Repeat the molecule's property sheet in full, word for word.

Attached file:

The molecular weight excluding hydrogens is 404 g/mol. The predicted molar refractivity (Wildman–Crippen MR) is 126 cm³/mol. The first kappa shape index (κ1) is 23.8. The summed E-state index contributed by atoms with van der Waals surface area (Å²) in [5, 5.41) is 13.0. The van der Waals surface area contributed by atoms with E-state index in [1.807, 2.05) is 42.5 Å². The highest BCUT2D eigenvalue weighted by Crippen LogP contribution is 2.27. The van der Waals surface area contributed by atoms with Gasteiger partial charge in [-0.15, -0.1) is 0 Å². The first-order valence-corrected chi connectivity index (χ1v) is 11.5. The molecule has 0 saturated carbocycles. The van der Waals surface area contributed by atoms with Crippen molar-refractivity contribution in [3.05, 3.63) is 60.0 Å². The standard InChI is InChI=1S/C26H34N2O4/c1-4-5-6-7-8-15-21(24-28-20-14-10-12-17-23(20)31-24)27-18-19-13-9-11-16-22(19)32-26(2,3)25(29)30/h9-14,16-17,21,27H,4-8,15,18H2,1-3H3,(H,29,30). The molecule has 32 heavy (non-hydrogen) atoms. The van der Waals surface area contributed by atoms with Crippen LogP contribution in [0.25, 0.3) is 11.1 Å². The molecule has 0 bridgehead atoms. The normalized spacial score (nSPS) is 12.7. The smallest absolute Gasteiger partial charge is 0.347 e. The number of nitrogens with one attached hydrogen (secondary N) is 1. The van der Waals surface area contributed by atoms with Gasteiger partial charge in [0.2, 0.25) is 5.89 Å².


The molecular weight excluding hydrogens is 404 g/mol. The predicted molar refractivity (Wildman–Crippen MR) is 126 cm³/mol. The first kappa shape index (κ1) is 23.8. The summed E-state index contributed by atoms with van der Waals surface area (Å²) in [5, 5.41) is 13.0. The van der Waals surface area contributed by atoms with E-state index in [1.807, 2.05) is 42.5 Å². The highest BCUT2D eigenvalue weighted by Crippen LogP contribution is 2.27. The van der Waals surface area contributed by atoms with Gasteiger partial charge in [-0.15, -0.1) is 0 Å². The first-order valence-corrected chi connectivity index (χ1v) is 11.5. The molecule has 0 saturated carbocycles. The van der Waals surface area contributed by atoms with Crippen molar-refractivity contribution in [3.05, 3.63) is 60.0 Å². The standard InChI is InChI=1S/C26H34N2O4/c1-4-5-6-7-8-15-21(24-28-20-14-10-12-17-23(20)31-24)27-18-19-13-9-11-16-22(19)32-26(2,3)25(29)30/h9-14,16-17,21,27H,4-8,15,18H2,1-3H3,(H,29,30). The molecule has 32 heavy (non-hydrogen) atoms. The van der Waals surface area contributed by atoms with Crippen LogP contribution in [0.25, 0.3) is 11.1 Å². The molecule has 0 bridgehead atoms. The normalized spacial score (nSPS) is 12.7. The smallest absolute Gasteiger partial charge is 0.347 e. The number of nitrogens with one attached hydrogen (secondary N) is 1. The van der Waals surface area contributed by atoms with Gasteiger partial charge in [0.2, 0.25) is 5.89 Å².